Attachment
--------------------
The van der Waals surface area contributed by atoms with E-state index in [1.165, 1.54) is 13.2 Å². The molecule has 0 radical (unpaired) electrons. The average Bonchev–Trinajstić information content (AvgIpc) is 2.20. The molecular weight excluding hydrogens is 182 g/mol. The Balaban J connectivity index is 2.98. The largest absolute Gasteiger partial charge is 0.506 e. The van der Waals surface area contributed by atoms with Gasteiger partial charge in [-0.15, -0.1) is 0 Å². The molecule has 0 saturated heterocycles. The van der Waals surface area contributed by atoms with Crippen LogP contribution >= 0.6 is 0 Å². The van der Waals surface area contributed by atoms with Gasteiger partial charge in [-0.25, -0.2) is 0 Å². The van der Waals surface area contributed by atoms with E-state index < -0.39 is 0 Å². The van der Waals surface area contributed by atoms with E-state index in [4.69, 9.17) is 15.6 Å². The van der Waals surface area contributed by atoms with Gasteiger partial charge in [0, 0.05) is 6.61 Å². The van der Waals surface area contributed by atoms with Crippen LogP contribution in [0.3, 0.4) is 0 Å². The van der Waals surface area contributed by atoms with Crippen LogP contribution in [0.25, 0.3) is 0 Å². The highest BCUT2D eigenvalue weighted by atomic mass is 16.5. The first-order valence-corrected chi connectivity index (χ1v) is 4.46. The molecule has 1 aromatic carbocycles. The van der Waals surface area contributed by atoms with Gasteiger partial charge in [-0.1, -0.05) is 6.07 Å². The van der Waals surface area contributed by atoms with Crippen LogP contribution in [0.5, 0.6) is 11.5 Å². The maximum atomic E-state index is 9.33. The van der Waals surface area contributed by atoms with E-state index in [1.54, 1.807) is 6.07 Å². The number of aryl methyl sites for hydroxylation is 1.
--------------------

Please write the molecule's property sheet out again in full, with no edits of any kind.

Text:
The van der Waals surface area contributed by atoms with E-state index in [1.165, 1.54) is 13.2 Å². The molecule has 0 radical (unpaired) electrons. The average Bonchev–Trinajstić information content (AvgIpc) is 2.20. The molecular weight excluding hydrogens is 182 g/mol. The Balaban J connectivity index is 2.98. The largest absolute Gasteiger partial charge is 0.506 e. The van der Waals surface area contributed by atoms with Gasteiger partial charge in [-0.15, -0.1) is 0 Å². The molecule has 0 saturated heterocycles. The van der Waals surface area contributed by atoms with Crippen LogP contribution >= 0.6 is 0 Å². The van der Waals surface area contributed by atoms with Gasteiger partial charge in [-0.25, -0.2) is 0 Å². The van der Waals surface area contributed by atoms with E-state index < -0.39 is 0 Å². The van der Waals surface area contributed by atoms with E-state index in [4.69, 9.17) is 15.6 Å². The van der Waals surface area contributed by atoms with Gasteiger partial charge in [0, 0.05) is 6.61 Å². The van der Waals surface area contributed by atoms with Crippen LogP contribution in [0.3, 0.4) is 0 Å². The van der Waals surface area contributed by atoms with Crippen LogP contribution in [0.25, 0.3) is 0 Å². The highest BCUT2D eigenvalue weighted by atomic mass is 16.5. The first-order valence-corrected chi connectivity index (χ1v) is 4.46. The molecule has 1 aromatic carbocycles. The van der Waals surface area contributed by atoms with Gasteiger partial charge in [-0.1, -0.05) is 6.07 Å². The van der Waals surface area contributed by atoms with Crippen LogP contribution in [0.5, 0.6) is 11.5 Å². The maximum atomic E-state index is 9.33. The van der Waals surface area contributed by atoms with E-state index in [1.54, 1.807) is 6.07 Å². The number of aryl methyl sites for hydroxylation is 1.